The other day, the Los Angeles Times did a
These cows average 500 to 700 pounds, about half the weight of their full-figured counterparts, but they are not genetically engineered freaks. Rather, the article says, they are drawn from the original smaller breeds brought to the United States in the 1800s. Today's bovine behemoths were bred in the 1950s and '60s, when farmers were more concerned with getting more meat than using feed and grasslands efficiently.
It sounds sensible. The animals eat less in proportion to the amount of meat and milk they produce, so they give the farmers more bang for their buck. And because they require less land for grazing and producing feed (and, as a farmer in the article notes, produce less methane), they might also be kinder to the environment. According to a 2006 report by the United Nations Food and Agriculture Organization, "the livestock sector generates more greenhouse gas emissions as measured in CO2 equivalent—18 percent—than transport. It is also a major source of land and water degradation."
But, I wonder, are these tiny Herefords and Anguses too adorable to eat? I'm probably not the best person to ask, since I haven't had a bite of beef since 1987—like my co-blogger Amanda, I turned vegetarian in my teens, though I have gradually, and selectively, added some meat back into my diet. The reasons I avoid beef are many, but I'm sure cuteness factors into it. I feel a lot less guilt about eating a cod than a furry animal with big, sad eyes. And the only thing cuter than a big, furry animal is a wee version of a big, furry animal.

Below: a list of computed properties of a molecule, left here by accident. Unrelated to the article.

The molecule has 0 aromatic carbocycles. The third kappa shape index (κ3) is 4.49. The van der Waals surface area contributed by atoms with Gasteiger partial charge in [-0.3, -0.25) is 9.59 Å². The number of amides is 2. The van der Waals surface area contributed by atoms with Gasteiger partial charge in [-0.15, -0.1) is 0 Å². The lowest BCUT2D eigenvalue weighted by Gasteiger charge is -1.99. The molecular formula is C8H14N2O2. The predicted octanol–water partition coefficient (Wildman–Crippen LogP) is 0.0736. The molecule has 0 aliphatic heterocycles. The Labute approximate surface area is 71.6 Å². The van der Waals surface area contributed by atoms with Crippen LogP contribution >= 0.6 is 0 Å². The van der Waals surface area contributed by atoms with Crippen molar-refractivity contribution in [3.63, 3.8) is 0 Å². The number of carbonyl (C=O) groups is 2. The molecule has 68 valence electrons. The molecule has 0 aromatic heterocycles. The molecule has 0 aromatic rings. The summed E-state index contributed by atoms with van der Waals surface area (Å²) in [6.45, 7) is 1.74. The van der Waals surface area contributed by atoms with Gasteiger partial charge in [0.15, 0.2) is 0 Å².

People like me are the reason People for the Ethical Treatment of Animals launched its recent campaign to rename fish as "sea kittens." I must admit, it hasn't worked on me yet, and I'm pretty much their target audience. Surely, they'll have an even tougher time convincing the kind of people the fast-food chain Jack in the Box was going after with its commercial for mini sirloin burgers, which features "cows the size of schnauzers."